Donald Trump’s real state of emergency

There is a national emergency occurring as we speak – a crisis that involves the southern border and the entire planet. As with his manufactured crisis, the demand for a racist wall, Donald Trump is yet again going against the advice of the experts on it. It’s bad enough that Trump has called climate change a Chinese hoax. Now he’s trying to change reality, by adding a known climate change denier to a White House panel on climate science.

So far William Happer is the only revealed name on the 12-person committee, who parrots the common (and also commonly debunked) denialist talking point that CO2 is not a pollutant. This news coincides with the Trump administration’s plans to rollback regulations on vehicle and power plant exhaust. Happer’s nomination should be protested by anyone even remotely familiar with the science, and seen for what it is: further evidence that Republicans don’t give a damn about national security.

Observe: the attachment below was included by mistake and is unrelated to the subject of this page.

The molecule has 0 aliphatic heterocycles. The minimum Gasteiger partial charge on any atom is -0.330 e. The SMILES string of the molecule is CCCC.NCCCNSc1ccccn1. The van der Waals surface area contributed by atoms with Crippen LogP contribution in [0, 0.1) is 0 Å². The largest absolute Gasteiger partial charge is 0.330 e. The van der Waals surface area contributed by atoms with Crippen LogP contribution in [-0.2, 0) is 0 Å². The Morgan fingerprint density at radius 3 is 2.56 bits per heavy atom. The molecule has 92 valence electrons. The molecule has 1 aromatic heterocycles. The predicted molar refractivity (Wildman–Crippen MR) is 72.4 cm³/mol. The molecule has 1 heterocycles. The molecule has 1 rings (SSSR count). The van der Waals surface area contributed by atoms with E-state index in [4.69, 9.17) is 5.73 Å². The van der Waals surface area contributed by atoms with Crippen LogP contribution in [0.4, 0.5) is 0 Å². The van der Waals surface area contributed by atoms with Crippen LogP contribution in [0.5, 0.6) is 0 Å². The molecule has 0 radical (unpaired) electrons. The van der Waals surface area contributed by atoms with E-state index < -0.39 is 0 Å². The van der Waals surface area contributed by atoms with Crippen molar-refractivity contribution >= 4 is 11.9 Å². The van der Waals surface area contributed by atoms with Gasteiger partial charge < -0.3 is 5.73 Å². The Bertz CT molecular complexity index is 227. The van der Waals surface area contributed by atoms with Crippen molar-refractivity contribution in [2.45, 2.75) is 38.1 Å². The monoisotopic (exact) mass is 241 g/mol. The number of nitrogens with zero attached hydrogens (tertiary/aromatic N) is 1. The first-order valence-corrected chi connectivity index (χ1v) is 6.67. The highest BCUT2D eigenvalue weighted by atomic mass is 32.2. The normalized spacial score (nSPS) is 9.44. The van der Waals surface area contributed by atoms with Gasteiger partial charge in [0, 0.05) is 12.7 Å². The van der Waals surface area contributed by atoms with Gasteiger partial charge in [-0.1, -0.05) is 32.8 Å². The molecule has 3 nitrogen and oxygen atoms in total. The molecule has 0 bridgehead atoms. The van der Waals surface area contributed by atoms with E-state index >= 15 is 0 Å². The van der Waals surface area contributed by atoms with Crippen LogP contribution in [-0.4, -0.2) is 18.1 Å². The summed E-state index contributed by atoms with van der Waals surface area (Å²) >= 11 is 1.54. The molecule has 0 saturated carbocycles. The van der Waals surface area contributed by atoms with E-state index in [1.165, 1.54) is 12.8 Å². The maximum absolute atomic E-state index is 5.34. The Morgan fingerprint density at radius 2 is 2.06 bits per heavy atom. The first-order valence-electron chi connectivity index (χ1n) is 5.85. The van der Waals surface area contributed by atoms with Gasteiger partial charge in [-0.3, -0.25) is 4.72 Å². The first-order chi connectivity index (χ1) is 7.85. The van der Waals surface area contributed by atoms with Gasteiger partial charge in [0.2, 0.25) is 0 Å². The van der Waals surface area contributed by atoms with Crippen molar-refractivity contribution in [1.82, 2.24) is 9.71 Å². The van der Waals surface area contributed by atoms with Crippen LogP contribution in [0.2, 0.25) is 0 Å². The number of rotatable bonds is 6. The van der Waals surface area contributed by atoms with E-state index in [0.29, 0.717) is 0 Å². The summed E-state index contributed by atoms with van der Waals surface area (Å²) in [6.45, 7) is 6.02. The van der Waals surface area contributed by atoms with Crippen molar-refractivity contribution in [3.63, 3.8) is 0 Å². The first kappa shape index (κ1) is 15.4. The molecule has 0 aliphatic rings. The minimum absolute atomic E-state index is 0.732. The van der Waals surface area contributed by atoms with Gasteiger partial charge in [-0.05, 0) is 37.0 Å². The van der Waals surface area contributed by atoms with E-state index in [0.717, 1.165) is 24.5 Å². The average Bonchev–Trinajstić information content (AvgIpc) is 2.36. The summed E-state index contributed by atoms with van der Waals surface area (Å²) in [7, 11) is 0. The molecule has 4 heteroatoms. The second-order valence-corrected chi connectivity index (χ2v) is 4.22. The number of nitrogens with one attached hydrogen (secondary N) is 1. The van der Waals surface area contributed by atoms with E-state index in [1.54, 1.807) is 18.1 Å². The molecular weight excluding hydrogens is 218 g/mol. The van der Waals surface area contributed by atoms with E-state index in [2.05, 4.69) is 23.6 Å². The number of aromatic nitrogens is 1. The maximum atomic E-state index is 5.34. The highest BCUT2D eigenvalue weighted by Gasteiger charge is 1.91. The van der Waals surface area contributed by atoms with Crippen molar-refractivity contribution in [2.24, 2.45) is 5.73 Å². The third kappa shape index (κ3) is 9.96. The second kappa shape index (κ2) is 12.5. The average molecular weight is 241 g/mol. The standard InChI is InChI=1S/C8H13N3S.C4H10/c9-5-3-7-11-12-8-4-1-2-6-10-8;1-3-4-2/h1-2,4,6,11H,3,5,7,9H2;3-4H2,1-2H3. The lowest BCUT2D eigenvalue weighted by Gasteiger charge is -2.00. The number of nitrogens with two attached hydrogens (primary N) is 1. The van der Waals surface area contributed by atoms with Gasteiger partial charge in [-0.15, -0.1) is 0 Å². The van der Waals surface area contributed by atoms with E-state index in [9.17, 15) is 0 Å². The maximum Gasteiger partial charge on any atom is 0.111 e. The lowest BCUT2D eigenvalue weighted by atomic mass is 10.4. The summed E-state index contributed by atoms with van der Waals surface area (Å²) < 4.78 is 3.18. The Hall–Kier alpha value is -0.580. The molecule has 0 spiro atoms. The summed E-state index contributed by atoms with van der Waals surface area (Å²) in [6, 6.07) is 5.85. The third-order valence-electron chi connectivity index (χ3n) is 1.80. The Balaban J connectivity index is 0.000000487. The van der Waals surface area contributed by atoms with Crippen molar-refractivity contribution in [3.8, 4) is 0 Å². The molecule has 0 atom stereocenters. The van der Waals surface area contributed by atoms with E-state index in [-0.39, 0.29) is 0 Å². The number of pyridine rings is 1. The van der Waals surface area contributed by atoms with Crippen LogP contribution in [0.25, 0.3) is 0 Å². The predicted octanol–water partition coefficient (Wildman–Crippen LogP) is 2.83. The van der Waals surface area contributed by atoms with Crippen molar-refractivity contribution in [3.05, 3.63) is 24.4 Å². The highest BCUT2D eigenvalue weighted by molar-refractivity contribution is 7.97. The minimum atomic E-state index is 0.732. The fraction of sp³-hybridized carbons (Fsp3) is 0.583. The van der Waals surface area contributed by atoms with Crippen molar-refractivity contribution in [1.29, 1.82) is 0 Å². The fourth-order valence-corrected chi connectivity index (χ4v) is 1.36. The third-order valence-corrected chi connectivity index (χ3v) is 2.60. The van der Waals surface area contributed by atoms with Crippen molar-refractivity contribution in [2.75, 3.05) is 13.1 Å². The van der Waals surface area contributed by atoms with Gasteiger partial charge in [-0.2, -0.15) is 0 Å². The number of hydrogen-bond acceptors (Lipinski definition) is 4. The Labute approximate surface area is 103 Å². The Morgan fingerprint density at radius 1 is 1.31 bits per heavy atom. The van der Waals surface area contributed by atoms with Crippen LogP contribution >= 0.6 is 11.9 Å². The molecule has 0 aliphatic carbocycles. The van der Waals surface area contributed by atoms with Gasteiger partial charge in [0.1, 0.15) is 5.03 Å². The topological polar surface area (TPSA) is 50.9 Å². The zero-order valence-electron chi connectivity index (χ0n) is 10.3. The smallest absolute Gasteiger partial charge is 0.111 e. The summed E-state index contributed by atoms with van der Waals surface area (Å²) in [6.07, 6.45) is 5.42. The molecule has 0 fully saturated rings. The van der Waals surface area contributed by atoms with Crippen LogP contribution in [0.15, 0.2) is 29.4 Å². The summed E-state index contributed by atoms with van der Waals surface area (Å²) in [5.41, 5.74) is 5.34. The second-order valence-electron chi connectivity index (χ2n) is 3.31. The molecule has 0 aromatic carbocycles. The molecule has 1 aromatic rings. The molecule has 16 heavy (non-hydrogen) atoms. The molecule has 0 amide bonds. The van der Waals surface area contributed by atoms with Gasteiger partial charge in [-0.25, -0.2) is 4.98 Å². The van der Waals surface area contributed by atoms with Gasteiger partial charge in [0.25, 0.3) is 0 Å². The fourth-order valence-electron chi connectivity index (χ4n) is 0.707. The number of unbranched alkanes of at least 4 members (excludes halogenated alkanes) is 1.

The Defense Department has long been concerned with the rising sea levels that result from climate change. The Ronald Reagan Ballistic Missile Defense Site in the South Pacific could be uninhabitable by 2035 – with many other military bases to follow, making our country less safe.

Catastrophic flooding, rising temperatures, and forest fires will inevitably result in crop failures and food shortages. Events like these put not only the United States at risk – but much of the world. Mass migrations that Trump’s racist base dreads will only increase as lands become uninhabitable. The civil war in Syria is one such example, where a 2006 drought drove immigrants to Damascus in large numbers, inflaming political tensions.

In the national emergency Donald Trump decided to declare, the administration is trying to seize funds earmarked for California’s forest fires and other disaster relief. One can even draw a direct line to their recklessness with disasters, as the administration reversed flooding regulations via executive order just days before Hurricane Harvey flooded Houston in 2017. It’s past time to recognize this dangerous game for what it is – by discussing practical solutions with clean energy jobs and tossing deregulation upon the trash heap of bad ideas where it belongs.